James N. Evanko
- Projects and Stuff -


Software

(Recommended tools for computing hashes on Windows: 7-Zip, HashTab, Microsoft FCIV)

Screenshots:

Sudoku Screenshot


Downloads:

Sudoku.zip (info)
Sudoku

A GUI program implementing classic Sudoku. (C#, .NET)

Game Mode

To use the program as a game, go to File > New > Random to create a new puzzle. You can then select the correct values for each cell by left clicking the value button inside the cell or right clicking a value button to remove it as a possibility. If you make a mistake, you can right click a filled-in cell and click Undo. You can also type CTRL-Z to undo the last step or right click any of the red entries in the history pane on the right to undo that step, even if it's not the last one. To help remove invalid choices automatically, go to Options and check the Auto-Resolve option. Puzzles can be saved and reloaded at any point via the File menu.

Solver Mode

To use the program to solve an existing puzzle, go to File > New > Empty to clear the grid. Make sure Options > Auto-Resolve is checked. Left click the correct value button for each given cell. The program will solve the puzzle as much as it can as you go. For simple puzzles, the program will solve the puzzle when you enter the last given value. For harder puzzles, the program does not yet have all the rules it needs to complete the puzzle. Feel free to pick up where the program left off, either with Auto-Resolve enabled or not.
Screenshots:

Video Mono Screenshot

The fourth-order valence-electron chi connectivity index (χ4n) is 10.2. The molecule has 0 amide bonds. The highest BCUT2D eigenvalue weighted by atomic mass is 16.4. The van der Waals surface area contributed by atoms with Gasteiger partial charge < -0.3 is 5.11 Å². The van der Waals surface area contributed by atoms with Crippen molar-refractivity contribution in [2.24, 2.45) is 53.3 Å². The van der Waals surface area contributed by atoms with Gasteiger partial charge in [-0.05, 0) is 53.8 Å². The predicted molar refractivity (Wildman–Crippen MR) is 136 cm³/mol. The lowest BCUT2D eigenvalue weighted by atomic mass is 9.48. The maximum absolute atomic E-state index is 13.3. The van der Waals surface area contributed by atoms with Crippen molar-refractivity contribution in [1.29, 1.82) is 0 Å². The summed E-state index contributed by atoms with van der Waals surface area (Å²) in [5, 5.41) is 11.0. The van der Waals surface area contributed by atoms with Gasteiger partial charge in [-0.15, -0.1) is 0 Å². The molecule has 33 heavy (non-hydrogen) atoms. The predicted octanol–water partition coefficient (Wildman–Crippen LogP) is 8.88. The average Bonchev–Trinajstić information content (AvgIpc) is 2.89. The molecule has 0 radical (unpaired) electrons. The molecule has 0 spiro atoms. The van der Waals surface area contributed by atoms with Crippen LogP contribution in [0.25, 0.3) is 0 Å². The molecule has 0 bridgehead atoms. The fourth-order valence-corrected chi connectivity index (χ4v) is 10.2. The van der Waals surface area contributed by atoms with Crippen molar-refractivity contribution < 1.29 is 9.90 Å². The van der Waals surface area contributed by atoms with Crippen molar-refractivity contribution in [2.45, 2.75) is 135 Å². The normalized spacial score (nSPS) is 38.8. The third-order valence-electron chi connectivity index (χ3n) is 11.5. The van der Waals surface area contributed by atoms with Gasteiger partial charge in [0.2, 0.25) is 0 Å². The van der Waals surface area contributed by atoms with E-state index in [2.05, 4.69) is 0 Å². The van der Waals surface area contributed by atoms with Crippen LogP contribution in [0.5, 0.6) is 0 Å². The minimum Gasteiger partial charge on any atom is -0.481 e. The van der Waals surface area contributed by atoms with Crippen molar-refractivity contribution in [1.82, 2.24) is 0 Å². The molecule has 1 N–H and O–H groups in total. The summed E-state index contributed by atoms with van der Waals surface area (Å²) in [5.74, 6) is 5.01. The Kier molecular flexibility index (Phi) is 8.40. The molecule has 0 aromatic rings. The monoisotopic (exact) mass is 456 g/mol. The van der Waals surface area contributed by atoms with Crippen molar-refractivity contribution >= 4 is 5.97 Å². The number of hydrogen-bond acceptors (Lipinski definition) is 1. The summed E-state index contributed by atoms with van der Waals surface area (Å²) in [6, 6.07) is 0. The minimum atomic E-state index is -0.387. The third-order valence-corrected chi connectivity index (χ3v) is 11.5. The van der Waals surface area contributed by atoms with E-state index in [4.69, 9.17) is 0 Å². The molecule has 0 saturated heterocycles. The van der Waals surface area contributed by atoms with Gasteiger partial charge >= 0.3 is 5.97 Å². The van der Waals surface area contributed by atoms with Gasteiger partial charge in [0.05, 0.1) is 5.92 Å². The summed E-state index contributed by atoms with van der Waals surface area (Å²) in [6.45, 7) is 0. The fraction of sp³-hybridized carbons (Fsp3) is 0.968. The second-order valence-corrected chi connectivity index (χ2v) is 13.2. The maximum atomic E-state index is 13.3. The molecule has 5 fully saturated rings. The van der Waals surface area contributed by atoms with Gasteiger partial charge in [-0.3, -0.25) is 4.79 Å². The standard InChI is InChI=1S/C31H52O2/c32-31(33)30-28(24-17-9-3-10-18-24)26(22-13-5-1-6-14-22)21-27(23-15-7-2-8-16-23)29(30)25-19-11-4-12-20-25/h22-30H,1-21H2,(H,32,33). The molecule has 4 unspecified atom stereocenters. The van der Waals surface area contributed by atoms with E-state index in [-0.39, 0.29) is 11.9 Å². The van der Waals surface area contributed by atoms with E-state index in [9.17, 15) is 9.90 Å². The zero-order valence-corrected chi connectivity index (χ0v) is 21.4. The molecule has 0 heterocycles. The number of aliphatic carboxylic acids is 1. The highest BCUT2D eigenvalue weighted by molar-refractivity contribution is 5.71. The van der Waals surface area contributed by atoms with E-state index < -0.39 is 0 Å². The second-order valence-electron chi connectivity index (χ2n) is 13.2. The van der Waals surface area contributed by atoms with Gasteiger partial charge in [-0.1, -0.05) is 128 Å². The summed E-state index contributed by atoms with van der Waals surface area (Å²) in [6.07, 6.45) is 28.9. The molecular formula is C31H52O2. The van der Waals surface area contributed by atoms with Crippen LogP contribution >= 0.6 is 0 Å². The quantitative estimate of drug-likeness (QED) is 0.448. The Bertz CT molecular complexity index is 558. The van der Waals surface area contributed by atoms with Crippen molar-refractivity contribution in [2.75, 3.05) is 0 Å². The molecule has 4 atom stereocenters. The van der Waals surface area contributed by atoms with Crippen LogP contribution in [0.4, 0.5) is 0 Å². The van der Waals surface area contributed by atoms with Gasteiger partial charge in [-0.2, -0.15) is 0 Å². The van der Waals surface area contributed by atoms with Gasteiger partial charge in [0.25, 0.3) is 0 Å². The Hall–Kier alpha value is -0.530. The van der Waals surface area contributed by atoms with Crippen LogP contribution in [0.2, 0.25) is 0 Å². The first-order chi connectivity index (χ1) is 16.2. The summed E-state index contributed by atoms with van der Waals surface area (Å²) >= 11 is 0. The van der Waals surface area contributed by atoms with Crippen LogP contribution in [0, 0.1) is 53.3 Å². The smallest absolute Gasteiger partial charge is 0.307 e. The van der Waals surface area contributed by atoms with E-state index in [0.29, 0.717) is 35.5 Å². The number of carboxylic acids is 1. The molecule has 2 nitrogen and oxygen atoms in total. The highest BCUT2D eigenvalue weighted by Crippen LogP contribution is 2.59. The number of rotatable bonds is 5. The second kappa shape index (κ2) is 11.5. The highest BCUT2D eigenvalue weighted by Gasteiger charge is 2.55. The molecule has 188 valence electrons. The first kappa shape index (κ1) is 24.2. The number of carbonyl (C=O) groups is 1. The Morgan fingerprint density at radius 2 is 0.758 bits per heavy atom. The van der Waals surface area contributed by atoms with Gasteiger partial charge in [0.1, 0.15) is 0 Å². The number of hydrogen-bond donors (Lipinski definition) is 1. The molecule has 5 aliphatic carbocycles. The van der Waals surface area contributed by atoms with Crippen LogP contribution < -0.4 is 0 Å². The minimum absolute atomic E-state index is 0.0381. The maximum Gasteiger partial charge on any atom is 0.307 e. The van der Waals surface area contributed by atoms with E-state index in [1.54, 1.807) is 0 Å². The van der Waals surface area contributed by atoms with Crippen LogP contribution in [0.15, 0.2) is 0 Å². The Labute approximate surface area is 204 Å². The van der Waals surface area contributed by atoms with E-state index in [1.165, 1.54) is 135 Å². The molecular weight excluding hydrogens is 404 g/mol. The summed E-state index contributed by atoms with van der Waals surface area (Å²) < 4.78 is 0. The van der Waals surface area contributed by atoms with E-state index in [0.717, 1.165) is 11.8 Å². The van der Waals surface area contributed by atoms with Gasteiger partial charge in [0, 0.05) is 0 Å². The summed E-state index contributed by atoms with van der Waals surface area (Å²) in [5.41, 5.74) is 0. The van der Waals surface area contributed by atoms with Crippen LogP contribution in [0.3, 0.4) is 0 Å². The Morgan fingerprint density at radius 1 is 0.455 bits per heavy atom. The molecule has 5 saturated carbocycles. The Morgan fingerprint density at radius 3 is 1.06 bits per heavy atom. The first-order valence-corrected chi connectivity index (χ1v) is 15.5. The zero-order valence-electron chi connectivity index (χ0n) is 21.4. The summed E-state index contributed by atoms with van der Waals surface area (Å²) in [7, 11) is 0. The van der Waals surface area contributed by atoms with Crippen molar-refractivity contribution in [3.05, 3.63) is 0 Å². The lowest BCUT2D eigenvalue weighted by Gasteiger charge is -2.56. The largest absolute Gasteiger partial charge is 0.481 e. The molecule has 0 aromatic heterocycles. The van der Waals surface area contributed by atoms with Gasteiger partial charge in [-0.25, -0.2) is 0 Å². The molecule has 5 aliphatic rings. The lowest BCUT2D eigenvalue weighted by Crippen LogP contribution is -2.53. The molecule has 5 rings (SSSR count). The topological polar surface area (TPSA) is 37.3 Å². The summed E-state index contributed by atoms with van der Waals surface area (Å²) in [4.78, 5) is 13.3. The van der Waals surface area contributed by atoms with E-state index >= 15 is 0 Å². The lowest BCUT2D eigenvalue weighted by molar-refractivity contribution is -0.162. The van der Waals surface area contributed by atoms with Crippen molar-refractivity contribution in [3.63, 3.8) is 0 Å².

Downloads:

VideoMono.zip (info)


Dependencies:

gtk-sharp-2.12.45.msi (info)
Video Mono

A path tracing program to recreate a real world LEGO. (C#, Mono)

Real World

Real world LEGO that this program is trying to recreate:



Rendering Program

The program uses custom bidirectional reflectance distribution functions (BRDFs) and random sampling of the rendering equation to simulate photons on a lens-less camera sensor. Uses a spherical light source to simulate a studio light source and implicit equations for the scene geometry. Program is multi-threaded and uses the number of logical processor cores available on your PC.

https://en.wikipedia.org/wiki/Rendering_equation https://en.wikipedia.org/wiki/Bidirectional_reflectance_distribution_function

Videos

More on YouTube

Real World LEGO

Real world LEGO spinning on turntable. Captured with 640x480 machine vision camera.
Random Surface Colors with Real World Shading

Uses implicit geometry to model the real world LEGO. Each surface of the model is assigned a randomly generated color to make it easy to distinguish where one surface begins and another ends. The shading information from the real world video is modulated over the colored model to show the alignment accuracy between the model and the original video. The corners of the rectangular prism are tracked as the video progresses with colored crosses. These are the points that were used to register the model to the real world video.
Depth Map from Red (Near) to Blue (Far)

The distance from the viewpoint to the implicit geometry model is calculated at every pixel in the video frame. The distance is then mapped to a color gradient where red is the near extreme and blue is the far extreme. The corner points used for registration are shown as white crosses similar to the random surface color video.
Depth Map with Rainbow Stripe Pattern

The depth map in the red/blue video has very soft edges. This video uses a rainbow stripe pattern which transitions more rapidly over shorter distances. This helps visualize the detailed changes in depth at surface transitions.

I think it deserves extra points for the trippy psychedelic effect. If you want some electronic music to go with it, see the YouTube video here.
Depth Map with Rainbow Stripe Pattern and Real World Shading

Uses the same rainbow stripe pattern as the previous video but modulates the real world shading on top of the depth map to show the accuracy of the registration. I think if you zoom in, the shading in this video makes the artificial colors look like actual plastic. What do you think?

Copyright © James N. Evanko. All rights reserved.